7. The 'benefit of the estate' is not a magic word. What is or is not for the benefit of the estate will depend on the facts and circumstances of the case under consideration. Whether a transaction is beneficial to the estate is a question of fact as the Privy Council has observed in 44 Ind App 147 at p. 155; (AIR 1917 PC 33 at p. 37)-
'It is impossible, their Lordships think, to give a precise definition of it (benefit of the estate) applicable to all cases, and they do not attempt to do so.'
Therefore, their further observations are that:--
'The preservation, however, of the estate from extinction, the defence against hostile litigation affecting it, the procussion of it or portions from injury or deterioration by inundation, these and such like things would obviously be benefits.'
These observations are only illustrative and were not intended to be exhaustive. In fact the Privy Council made this quite clear by the observation which followed immediately after these expressions when it said-
'The diificulty is to draw the line as to what are, in this connection, to be taken as benefits and what not.'
Now that has to be determined on the facts of each case. There can be no golden or fixed rule rigid enough to cover all cases. Each case has to be decided on its own facts and judged on its own merits. Broad general ideas are there to guide, but we are not concerned so much with broad general ideas because the expression 'benefit of the estate' is sufficiently plain but we have to apply the doctrine of 'the benefit of the estate' to the facts of each transaction that is impugned before the Court on this ground. No doubt the power of a Manager for an infant heir under the Hindu Law is 'a limited and qualified power' as pointed out by the Privy Council in 6 Moo Ind App 398 (PC), A Manager is nol an absolute owner and, therefore, he must act within limitation and qualification. Here again ihe finding of fact by the lower Appellate Court is that this transaction is one 'as any prudent Manager or guardian could make.'
8. Then: is one point which Mr. Bhattacherjee at one stage emphasised and I shall now make some reference to it. In order to challenge the sale on the facts he relied on the circumstance that the sale deed of the 21st February, 1945 showed that the consideration was only Rs. 200 while the sale-deed on which the appellant was relying dated the 21st December, 1950 was for Rs. 1,000. He wanted to utilise this difference in price in these deeds as proof to say that the guardian had not acted in the best interest of the estate or for its benefit. This point has no substance at all in the facts of this case. Rural land in Jalpaiguri and particularly near about Siliguri in 1943 was cheap and the land prices of Jalpaiguri and Siliguri in 1950 cannot be compared. The historic event of the partition of India and the huge influx of refugees and pressure of population on this land which began in 1947-1948 made the land prices in Siliguri and Jalpaiguri rise enormously high, so that the particular fact cannot be a proof that the transaction was not for the benefit of the estate.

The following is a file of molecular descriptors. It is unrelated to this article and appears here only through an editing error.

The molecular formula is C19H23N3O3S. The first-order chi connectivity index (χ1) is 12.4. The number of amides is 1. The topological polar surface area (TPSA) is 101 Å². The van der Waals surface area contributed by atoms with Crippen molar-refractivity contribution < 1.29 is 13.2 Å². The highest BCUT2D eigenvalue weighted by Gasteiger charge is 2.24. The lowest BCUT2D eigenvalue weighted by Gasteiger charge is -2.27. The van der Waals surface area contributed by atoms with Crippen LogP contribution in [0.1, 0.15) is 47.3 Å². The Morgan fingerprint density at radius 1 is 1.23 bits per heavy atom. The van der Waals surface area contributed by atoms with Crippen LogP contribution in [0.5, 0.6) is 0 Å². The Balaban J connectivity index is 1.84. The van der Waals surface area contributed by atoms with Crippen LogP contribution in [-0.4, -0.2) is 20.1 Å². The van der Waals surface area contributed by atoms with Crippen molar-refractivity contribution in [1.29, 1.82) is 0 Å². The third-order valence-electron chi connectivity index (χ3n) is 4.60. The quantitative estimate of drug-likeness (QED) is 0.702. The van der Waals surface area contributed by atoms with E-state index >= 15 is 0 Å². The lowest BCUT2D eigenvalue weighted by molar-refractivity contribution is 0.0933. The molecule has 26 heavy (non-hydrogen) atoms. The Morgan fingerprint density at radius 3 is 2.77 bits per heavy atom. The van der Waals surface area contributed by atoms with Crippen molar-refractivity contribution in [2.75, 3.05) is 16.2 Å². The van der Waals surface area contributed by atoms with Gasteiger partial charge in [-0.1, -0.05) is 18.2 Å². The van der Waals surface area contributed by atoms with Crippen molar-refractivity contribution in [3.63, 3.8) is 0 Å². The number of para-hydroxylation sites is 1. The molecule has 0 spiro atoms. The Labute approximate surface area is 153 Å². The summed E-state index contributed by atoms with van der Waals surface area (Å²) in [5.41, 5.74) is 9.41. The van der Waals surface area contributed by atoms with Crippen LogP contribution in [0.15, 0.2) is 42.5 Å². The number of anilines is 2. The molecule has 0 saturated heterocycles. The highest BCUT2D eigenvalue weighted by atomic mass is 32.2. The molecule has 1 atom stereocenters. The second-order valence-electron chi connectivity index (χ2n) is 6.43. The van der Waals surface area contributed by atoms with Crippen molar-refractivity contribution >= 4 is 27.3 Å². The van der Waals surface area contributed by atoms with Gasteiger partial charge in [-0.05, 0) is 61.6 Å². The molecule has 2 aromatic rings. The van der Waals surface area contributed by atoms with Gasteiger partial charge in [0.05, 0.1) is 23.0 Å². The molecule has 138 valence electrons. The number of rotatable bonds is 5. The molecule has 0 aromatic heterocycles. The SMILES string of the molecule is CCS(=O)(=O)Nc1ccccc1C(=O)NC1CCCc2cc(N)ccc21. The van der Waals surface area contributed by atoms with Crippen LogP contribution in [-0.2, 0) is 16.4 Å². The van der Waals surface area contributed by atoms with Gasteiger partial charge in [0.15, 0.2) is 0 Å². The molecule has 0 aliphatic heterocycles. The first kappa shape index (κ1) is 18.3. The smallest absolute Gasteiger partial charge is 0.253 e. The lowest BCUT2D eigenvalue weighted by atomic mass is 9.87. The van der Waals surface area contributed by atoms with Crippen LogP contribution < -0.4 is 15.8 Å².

9. For these reasons this appeal must fail.
10. I need only mention one significant feature in this appeal. A transaction such as this which is now being impugned by the appellant is not void in law but is voidable. The minor could have avoided the sale on attaining the majority, but he did not do so. The facts show that he certainly did attain majority by the 21st December, 1950 when he purported to make the second sale to the appellant. The position is this that on that date there was the first sale of the 21st February, 1945 on which the, plaintiff relied which was registered in the public Registry and as such was constructive notice to the whole world. Again the facts show that on the date of the second sale in 1950, the plaintiff was in possession of the property. Therefore, the present appellant had both the constructive notice of the registration of a prior document and the objective and physical notice of possession by somebody else other than the transferor. The learned Judge rightly points out that a transfer of the property by a guardian during the minority of a person is not ipso facto void but is only voidable at the instance of the minor or his representative in interest and that such a right must haw to be exercised within three years of attainment of majority by the minor in terms of Article 44, Schedule I to the Limitation Act. Now that has not been done. Three years from 1950 expired in 1953 and no suit was instituted either by the minor or by the present appellant as his representative-in-interest to avoid the sale of 21st February, 1945 by the guardian of the minor in spite of notice of such sale. The period has expired and it was only taken as a defence in this suit which was instituted on the 7th April. 1956. The appellant, therefore, can under no circumstances succeed.
11. The appeal is. therefore, dismissed with cost.